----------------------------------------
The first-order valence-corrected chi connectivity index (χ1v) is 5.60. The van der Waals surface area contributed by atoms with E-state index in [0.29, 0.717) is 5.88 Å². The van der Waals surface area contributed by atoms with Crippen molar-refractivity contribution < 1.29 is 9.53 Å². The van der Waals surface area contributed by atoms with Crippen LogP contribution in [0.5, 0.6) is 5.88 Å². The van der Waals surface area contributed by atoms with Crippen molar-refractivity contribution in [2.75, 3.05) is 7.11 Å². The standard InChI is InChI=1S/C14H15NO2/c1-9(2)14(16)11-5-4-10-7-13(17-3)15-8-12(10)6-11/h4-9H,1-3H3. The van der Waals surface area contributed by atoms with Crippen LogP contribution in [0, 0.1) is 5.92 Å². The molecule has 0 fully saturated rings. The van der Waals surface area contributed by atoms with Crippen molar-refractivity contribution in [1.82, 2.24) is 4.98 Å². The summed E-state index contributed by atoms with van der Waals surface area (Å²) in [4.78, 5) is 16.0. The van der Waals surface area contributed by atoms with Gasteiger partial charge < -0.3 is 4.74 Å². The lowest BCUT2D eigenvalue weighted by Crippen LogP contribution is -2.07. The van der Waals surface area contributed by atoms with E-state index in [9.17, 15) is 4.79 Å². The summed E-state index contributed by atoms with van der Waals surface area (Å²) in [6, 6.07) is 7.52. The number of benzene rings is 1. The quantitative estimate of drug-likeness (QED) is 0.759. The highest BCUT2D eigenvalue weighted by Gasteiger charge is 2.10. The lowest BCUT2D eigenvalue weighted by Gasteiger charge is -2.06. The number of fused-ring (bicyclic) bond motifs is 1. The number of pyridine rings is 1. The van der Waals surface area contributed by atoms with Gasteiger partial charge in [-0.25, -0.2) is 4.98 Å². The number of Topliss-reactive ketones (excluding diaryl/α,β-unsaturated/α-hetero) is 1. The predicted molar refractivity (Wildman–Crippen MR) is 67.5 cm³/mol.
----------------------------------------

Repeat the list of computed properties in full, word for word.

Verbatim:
The first-order valence-corrected chi connectivity index (χ1v) is 5.60. The van der Waals surface area contributed by atoms with E-state index in [0.29, 0.717) is 5.88 Å². The van der Waals surface area contributed by atoms with Crippen molar-refractivity contribution < 1.29 is 9.53 Å². The van der Waals surface area contributed by atoms with Crippen LogP contribution in [0.5, 0.6) is 5.88 Å². The van der Waals surface area contributed by atoms with Crippen molar-refractivity contribution in [2.75, 3.05) is 7.11 Å². The standard InChI is InChI=1S/C14H15NO2/c1-9(2)14(16)11-5-4-10-7-13(17-3)15-8-12(10)6-11/h4-9H,1-3H3. The van der Waals surface area contributed by atoms with Crippen LogP contribution in [0, 0.1) is 5.92 Å². The molecule has 0 fully saturated rings. The van der Waals surface area contributed by atoms with Crippen molar-refractivity contribution in [1.82, 2.24) is 4.98 Å². The summed E-state index contributed by atoms with van der Waals surface area (Å²) in [4.78, 5) is 16.0. The van der Waals surface area contributed by atoms with Gasteiger partial charge < -0.3 is 4.74 Å². The lowest BCUT2D eigenvalue weighted by Crippen LogP contribution is -2.07. The van der Waals surface area contributed by atoms with E-state index in [9.17, 15) is 4.79 Å². The summed E-state index contributed by atoms with van der Waals surface area (Å²) in [6, 6.07) is 7.52. The number of benzene rings is 1. The quantitative estimate of drug-likeness (QED) is 0.759. The highest BCUT2D eigenvalue weighted by Gasteiger charge is 2.10. The lowest BCUT2D eigenvalue weighted by Gasteiger charge is -2.06. The number of fused-ring (bicyclic) bond motifs is 1. The number of pyridine rings is 1. The van der Waals surface area contributed by atoms with Gasteiger partial charge in [-0.25, -0.2) is 4.98 Å². The number of Topliss-reactive ketones (excluding diaryl/α,β-unsaturated/α-hetero) is 1. The predicted molar refractivity (Wildman–Crippen MR) is 67.5 cm³/mol.